Would any friends or family members like to make any comments?
For some of you, one marker, one private monument will always stand out among all the others. For some, it’s the thought of a Brother, Son, Uncle, cousin or friend that they will never know or meet. For others, it’s the memory of a last kiss or hug, a last wave or wink or a parting wisecrack from a friend or family member, perhaps a brave smile from a son who seemed so much like just a little boy when you last saw him. And some today remember the loss you felt when you found out that your loved one would not return home.
If ever you think that one person, just one hero whose name is chiseled on our battle monuments can’t make a difference, couldn’t make a difference, didn’t make a difference, you’d better think again. Tens or even hundreds of years from now, your children, your grandchildren, your great-grandchildren, God willing, will continue to enjoy our precious freedoms, in part, because of the sacrifices of the people whose names are etched on those monuments over there. We enjoy our freedoms today because farmers laid down their pitchforks, merchants hung gone to war signs on their front door and blacksmiths were willing to re-tool their shop to support the Revolution. These same commitments and sacrifices have and still does continue today.
Ronald Reagan, the Great Communicator, put it like this: “Freedom is a fragile thing and is never more than one generation away from extinction. It is not ours by inheritance; it must be fought for and defended constantly by each generation, for it comes only once to a people. Those who have known freedom, and then lost it, have never known it again.” We should thank the good Lord every day not that these men died, but that they lived, fought and willingly sacrificed so that we can remain a free people.
Your loved ones named on those signs over there, like the million more who’ve died while fighting for your freedom, have heard their Taps. They sleep safely, in honored glory, beneath that beautiful flag, somewhere in the good Earth or in the calm depths of the seas. They sleep and wait for us to join them in that rest that comes, eventually, to all of us.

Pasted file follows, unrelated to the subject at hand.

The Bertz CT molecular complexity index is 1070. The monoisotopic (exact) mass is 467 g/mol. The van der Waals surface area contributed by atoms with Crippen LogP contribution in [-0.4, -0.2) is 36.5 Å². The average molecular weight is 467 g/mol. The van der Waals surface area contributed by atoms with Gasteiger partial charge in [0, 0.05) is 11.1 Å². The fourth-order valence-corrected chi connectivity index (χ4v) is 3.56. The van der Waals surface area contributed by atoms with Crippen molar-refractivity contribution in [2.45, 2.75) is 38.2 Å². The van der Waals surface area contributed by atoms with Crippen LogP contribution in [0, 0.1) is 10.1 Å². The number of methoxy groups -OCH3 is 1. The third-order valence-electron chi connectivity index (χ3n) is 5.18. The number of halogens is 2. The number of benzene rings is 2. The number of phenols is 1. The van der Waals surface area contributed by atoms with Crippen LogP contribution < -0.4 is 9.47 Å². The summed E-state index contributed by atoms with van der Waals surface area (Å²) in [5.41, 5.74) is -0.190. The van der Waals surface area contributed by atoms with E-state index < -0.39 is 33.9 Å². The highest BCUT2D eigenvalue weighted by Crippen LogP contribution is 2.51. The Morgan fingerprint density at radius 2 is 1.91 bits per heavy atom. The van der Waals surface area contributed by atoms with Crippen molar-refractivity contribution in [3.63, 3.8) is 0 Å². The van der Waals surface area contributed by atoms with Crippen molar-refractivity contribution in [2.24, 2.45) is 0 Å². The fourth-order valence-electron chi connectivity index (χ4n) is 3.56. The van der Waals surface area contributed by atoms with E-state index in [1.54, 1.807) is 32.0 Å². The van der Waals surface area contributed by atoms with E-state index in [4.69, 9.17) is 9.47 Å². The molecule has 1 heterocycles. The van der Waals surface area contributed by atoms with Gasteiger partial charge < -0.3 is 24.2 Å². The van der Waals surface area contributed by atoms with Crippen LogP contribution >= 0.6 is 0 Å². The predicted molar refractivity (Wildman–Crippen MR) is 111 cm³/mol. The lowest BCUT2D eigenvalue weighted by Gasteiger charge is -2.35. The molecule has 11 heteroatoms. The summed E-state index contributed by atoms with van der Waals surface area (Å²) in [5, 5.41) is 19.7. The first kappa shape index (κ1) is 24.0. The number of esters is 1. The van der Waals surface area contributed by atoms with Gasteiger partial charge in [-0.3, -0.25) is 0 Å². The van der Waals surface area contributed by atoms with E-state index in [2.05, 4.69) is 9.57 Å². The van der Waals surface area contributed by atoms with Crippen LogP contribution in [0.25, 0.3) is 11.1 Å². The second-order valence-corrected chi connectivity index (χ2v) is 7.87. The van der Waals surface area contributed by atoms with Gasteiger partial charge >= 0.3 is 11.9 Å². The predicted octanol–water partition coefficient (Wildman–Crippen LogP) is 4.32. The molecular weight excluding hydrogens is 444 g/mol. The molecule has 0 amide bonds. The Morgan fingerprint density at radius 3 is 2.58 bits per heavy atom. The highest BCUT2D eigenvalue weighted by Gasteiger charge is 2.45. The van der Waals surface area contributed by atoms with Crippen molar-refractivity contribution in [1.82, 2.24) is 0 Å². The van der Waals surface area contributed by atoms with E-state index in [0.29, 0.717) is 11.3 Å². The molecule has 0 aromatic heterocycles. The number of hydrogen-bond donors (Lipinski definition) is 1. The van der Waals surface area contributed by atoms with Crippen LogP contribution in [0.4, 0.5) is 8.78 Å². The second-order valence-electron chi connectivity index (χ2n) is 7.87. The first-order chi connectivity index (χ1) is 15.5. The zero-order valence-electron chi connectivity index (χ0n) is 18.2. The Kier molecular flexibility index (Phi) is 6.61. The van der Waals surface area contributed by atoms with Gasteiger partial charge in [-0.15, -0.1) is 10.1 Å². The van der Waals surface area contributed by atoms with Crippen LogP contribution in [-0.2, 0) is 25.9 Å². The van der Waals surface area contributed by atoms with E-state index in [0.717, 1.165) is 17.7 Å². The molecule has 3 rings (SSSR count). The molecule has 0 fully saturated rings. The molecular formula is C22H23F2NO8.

But we will see them again. One day soon, the Good Book tells us, the trumpet will sound Reveille, and those resting will awaken from their slumber: young, vital, incorruptible and ready for eternal service in the heavenly army of an everlasting Sovereign. Until that day comes, remember what they gave you and be thankful, not just on Memorial Day, but every day because you wake up on top of the world simply because you wake up American and free.
HOUSE JOINT RESOLUTION
WHEREAS, It is highly fitting that the Illinois General Assembly pays honor and respect to the truly great individuals who have served our country and, in so doing, have gone above and beyond the call of duty in truly heroic acts; and
WHEREAS, Robert Holloway was born in Keithsburg on December 29, 1942 and served in the U.S. Navy, achieving the rank of Petty Officer Second Class; he died while serving his country in South Vietnam on February 20, 1966; and
WHEREAS, Ronald Crose was born in Keithsburg on December 10, 1945 and served in the U.S. Navy, achieving the rank of Petty Officer Third Class; he was killed in action while serving his country in South Vietnam on November 24, 1967;
therefore, be it RESOLVED, BY THE HOUSE OF REPRESENTATIVES OF THE ONE HUNDRED SECOND GENERAL ASSEMBLY OF THE STATE OF ILLINOIS, THE SENATE CONCURRING HEREIN, that we designate 76th Street in Keithsburg from Jackson Street to IL-17 as the “PO2 Robert Holloway and PO3 Ronald Crose Memorial Highway”;
and be it further RESOLVED That the Illinois Department of Transportation is requested to erect at suitable locations, consistent with State and federal regulations, appropriate plaques or signs giving notice of the name “PO2 Robert Holloway and PO3 Ronald Crose Memorial Highway”; and be it further
RESOLVED, That suitable copies of this resolution be presented to the families of PO2 Holloway and PO3 Crose and the Mayor of Keithsburg.